A week or so ago I attended a fundraising event for Firefly Foundation, a charitable organization that funds research and develops programs with a mission to prolong brain health.
It was started by a friend and former colleague, after she lost both of her parents to brain related diseases. Another friend of mine, who lost her mother to alzheimer’s, is the Foundation Manager.
The “idea” behind the event stems from something Diane Keaton said several years ago when she was in Toronto: “A memory is when your mind takes a photograph.” Both professional and amateur photographers were asked to donate a photograph, and share the memory the photo evoked, for a silent auction.
Obviously, working in advertising, I know a lot of photographers; and I offered to ask them if they’d be willing to participate. They all accepted, no questions asked, even though none of them knew either of my friends. It was simply an act of kindness and generosity, something they were willing to do for what they believed was a worthy cause. They just stepped up.
Another friend, and former colleague in New York also started a foundation several years ago. His, StopAbuse Campaign, is a result of his having been abused as a young boy, when he was at boarding school. Helping others is one of the ways he also helps himself heal.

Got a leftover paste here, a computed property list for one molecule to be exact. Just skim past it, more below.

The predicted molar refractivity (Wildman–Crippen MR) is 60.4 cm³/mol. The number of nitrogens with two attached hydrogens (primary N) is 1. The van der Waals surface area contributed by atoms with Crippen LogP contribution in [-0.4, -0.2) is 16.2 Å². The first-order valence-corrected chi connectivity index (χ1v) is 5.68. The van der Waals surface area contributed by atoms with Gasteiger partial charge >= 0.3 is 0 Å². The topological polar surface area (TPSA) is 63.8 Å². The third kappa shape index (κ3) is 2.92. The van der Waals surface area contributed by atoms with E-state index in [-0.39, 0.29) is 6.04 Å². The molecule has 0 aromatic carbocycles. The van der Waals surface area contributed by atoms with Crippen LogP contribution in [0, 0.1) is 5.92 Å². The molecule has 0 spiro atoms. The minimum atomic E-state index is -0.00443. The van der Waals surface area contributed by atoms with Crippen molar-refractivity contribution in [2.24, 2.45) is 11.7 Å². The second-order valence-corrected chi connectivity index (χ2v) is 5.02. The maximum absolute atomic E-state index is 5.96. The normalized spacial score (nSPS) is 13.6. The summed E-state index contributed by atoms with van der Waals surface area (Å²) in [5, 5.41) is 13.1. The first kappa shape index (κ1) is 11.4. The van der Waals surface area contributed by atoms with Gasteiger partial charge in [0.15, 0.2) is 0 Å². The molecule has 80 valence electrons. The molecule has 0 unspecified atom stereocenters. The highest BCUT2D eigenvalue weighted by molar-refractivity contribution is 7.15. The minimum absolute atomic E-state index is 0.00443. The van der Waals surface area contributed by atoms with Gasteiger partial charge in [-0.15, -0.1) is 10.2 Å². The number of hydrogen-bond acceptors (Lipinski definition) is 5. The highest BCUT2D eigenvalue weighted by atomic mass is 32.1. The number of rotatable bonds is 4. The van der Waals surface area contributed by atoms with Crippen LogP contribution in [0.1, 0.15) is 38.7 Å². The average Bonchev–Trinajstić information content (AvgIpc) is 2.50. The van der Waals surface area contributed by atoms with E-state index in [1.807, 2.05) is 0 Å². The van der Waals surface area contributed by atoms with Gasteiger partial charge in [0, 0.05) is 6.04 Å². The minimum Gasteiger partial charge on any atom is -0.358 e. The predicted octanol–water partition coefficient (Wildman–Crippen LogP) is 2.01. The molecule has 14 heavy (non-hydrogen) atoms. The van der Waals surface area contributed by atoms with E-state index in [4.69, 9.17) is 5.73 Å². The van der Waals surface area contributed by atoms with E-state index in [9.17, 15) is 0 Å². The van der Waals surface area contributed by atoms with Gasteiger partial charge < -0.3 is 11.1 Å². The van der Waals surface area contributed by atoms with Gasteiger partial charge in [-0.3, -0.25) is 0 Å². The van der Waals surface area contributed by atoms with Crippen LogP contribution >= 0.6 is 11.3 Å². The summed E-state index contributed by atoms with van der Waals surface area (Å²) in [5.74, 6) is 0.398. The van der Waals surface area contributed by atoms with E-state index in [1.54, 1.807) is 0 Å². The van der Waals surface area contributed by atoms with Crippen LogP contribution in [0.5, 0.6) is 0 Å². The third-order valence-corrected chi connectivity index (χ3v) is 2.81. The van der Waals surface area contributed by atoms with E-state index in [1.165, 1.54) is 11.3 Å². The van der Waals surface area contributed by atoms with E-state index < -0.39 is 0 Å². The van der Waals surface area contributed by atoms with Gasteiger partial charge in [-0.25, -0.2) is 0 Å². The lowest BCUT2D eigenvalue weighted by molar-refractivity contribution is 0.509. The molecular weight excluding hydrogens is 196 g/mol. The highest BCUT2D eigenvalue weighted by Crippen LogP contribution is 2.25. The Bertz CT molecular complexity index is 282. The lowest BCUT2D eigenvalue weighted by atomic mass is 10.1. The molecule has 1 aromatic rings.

None of these people are celebrities, star athletes, gazillionaires, famous in any way. They are ordinary folk, like you and me. Ordinary folk on a mission. To do something, anything, to ensure that the rest of us don’t go through what they went through, that we don’t suffer their same fate.
Stories like this reaffirm my hope in mankind. There are good people out there, but we don’t often hear about them. Their voices, and deeds, are drowned out by the bad news, by all the ugliness and nastiness we seem to be surrounded by these days. For some reason the media can’t get enough of it. Neither can we, apparently.
Why do we do that?
Shouldn’t we be celebrating all the truly kind and generous and selfless people who are trying so hard to make our world a better place?
Wouldn’t that send a much more compelling, positive and inspiring message to our children and grandchildren, friends and even foes, than most of what they see and read and hear now?
So I’m sending out this challenge to my fellow bloggers: At least once a month, how about we all devote a blog post to the do-gooders out there? Doesn’t matter where in the world they happen to be, or even whether or not you know them personally. What matters is what they’re doing and how that touches all of us.
Let’s see if we can make positive news spread as quickly as negative. Let’s see if we can make “good” go viral. That, in itself, would be a good deed.